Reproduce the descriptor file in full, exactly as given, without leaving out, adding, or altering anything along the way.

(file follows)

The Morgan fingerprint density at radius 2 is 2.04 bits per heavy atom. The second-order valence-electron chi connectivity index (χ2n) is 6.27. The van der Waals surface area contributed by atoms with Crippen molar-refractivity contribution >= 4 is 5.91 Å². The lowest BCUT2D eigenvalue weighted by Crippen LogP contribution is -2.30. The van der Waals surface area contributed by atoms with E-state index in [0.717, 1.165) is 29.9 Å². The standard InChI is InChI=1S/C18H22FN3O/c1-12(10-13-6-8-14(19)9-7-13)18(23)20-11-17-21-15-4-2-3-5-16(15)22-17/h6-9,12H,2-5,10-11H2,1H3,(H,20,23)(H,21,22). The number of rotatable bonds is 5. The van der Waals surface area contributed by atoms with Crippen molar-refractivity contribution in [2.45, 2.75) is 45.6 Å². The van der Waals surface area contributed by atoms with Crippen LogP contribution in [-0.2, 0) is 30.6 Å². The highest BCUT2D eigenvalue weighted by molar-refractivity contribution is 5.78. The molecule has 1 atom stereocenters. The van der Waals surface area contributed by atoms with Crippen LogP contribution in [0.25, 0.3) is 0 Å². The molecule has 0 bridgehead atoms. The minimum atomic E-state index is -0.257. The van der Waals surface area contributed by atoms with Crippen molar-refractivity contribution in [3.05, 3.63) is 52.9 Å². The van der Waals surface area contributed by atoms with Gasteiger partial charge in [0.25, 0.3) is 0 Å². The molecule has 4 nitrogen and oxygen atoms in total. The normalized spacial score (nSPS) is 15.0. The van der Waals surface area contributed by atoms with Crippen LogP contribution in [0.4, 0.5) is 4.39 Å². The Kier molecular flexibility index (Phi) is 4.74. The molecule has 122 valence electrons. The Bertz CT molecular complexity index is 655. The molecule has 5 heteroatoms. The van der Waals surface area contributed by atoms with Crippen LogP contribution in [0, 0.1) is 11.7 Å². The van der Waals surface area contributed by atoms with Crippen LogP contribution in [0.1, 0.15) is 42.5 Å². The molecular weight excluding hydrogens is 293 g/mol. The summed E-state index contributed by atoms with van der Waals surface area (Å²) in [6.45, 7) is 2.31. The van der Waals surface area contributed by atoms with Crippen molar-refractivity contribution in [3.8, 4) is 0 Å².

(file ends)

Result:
The Morgan fingerprint density at radius 2 is 2.04 bits per heavy atom. The second-order valence-electron chi connectivity index (χ2n) is 6.27. The van der Waals surface area contributed by atoms with Crippen molar-refractivity contribution >= 4 is 5.91 Å². The lowest BCUT2D eigenvalue weighted by Crippen LogP contribution is -2.30. The van der Waals surface area contributed by atoms with E-state index in [0.717, 1.165) is 29.9 Å². The standard InChI is InChI=1S/C18H22FN3O/c1-12(10-13-6-8-14(19)9-7-13)18(23)20-11-17-21-15-4-2-3-5-16(15)22-17/h6-9,12H,2-5,10-11H2,1H3,(H,20,23)(H,21,22). The number of rotatable bonds is 5. The van der Waals surface area contributed by atoms with Crippen molar-refractivity contribution in [2.45, 2.75) is 45.6 Å². The van der Waals surface area contributed by atoms with Crippen LogP contribution in [-0.2, 0) is 30.6 Å². The highest BCUT2D eigenvalue weighted by molar-refractivity contribution is 5.78. The molecule has 1 atom stereocenters. The van der Waals surface area contributed by atoms with Crippen LogP contribution in [0.25, 0.3) is 0 Å². The molecule has 0 bridgehead atoms. The minimum atomic E-state index is -0.257. The van der Waals surface area contributed by atoms with Crippen molar-refractivity contribution in [3.05, 3.63) is 52.9 Å². The van der Waals surface area contributed by atoms with Gasteiger partial charge in [0.25, 0.3) is 0 Å². The molecule has 4 nitrogen and oxygen atoms in total. The normalized spacial score (nSPS) is 15.0. The van der Waals surface area contributed by atoms with Crippen LogP contribution in [0.4, 0.5) is 4.39 Å². The Kier molecular flexibility index (Phi) is 4.74. The molecule has 122 valence electrons. The Bertz CT molecular complexity index is 655. The molecule has 5 heteroatoms. The van der Waals surface area contributed by atoms with Crippen LogP contribution in [0, 0.1) is 11.7 Å². The van der Waals surface area contributed by atoms with Crippen LogP contribution in [0.1, 0.15) is 42.5 Å². The molecular weight excluding hydrogens is 293 g/mol. The summed E-state index contributed by atoms with van der Waals surface area (Å²) in [6.45, 7) is 2.31. The van der Waals surface area contributed by atoms with Crippen molar-refractivity contribution in [3.8, 4) is 0 Å².